Common myths about paying for college

April 29, 2014 

A ribbon cutting recently was held for Title Boxing Club and Fitness Facility, 8440 Cooper Creek Blvd., University Park. The club offers total body boxing and kickboxing fitness workouts that help women and men burn up to 1,000 calories per hour in group classes. The club also offers personal training and all trainers work with members of all fitness levels. For more information, call 941-358-8252. Do you have a ribbon cutting you'd like to submit? Send them to Angie Monroe at Photo courtesy of Manatee Chamber of Commerce.


Spring has sprung, and it's that time of year when college acceptance letters begin arriving in the mail -- if they haven't already. It's an exciting time helping your child prepare for the next step toward independence. But it's also a bit humbling to realize the real cost of that next step.

If your child is about to graduate high school, you probably already know this, but if your child is just entering high school, it's important to be aware of some common myths about the cost of higher education expenses:

• Myth No. 1: Financial aid is a reliable source of college funding.

First the good news: in the most recent academic year, the financial aid provided per full-time student averaged $15,000, and 52 percent of that came from grants, which usually do not require repayment. Now, the not-so-good news: the vast majority of grants are needs-based, and more families are requesting aid every year. So even though there has been an increase in student aid over the past decade, 82 percent of families sending their kids to college are requesting assistance every year, which means there is not as much assistance to go around per family. For high-income families (combined annual income > $100,000 annually), 42 percent of college expenses are covered by grants, scholarships and borrowing, and for families earning less than $100,000, this represents more than 60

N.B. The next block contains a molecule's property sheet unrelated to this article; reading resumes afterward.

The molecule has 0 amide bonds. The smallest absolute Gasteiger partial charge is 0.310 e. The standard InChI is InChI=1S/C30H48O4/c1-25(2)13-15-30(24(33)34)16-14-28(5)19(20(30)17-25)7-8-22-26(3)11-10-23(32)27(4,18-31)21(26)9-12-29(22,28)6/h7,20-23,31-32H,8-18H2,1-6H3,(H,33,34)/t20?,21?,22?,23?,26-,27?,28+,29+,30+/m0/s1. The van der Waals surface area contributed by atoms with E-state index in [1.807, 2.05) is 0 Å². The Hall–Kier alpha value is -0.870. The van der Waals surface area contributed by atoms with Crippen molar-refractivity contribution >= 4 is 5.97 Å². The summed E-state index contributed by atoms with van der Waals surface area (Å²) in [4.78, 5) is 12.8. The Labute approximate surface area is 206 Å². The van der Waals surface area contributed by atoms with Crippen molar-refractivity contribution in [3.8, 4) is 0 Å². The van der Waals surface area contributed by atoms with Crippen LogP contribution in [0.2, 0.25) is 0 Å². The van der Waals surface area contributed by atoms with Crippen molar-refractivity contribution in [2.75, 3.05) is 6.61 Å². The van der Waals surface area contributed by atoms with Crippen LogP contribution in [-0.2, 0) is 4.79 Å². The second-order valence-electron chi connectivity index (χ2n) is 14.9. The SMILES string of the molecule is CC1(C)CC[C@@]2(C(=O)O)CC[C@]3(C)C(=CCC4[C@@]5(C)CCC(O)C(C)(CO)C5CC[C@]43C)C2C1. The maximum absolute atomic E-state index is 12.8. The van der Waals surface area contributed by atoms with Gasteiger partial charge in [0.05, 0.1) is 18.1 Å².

percent of the funding total.

• Myth No. 2: Saving with a 529 Plan greatly reduces the aid for which your student can qualify.

Federal financial aid looks at the resources of both the parents and the student. 529 Plan assets do count toward the expected family contribution for dependent student expenses, but the impact is actually quite small. Only 5.6 percent of the account value is factored in to the aid calculation, and if the 529 plan custodian is a grandparent, the account value is not counted at all.

• Myth No. 3: Borrowing is the best way to fund the cost of a college education.

Today, four years of college expenses for an in-state public college average $75,000 and $125,000 for an out-of-state college. Private institutions cost an average of $160,000 in today's dollars, which will likely double for today's newborns. About 60 percent of students who graduated last year did so with debt, at an average cost of $26,500, and 26 percent of graduates owed between $25,000 and $100,000 upon graduation. Debt of more than $100,000 (which is true for 4 percent of graduates) can be a significant burden for young people entering the workforce -- especially at current student loan interest rates, which these days, averages around 8 percent.

• Myth No .4: It's too late to start saving for college.

It is never too late to start saving for college, especially if it means avoiding debt. While 529 plans are a good vehicle for saving when your child is young, if you start saving after they are in their teens, it's probably best to use less costly methods. For the best strategy to meet your current needs, consult your certified financial planner practitioner.

Karin Grablin, with SRQ Wealth Management, can be reached at This information is not intended to be a substitute for specific, individualized tax, legal or investment planning advice.

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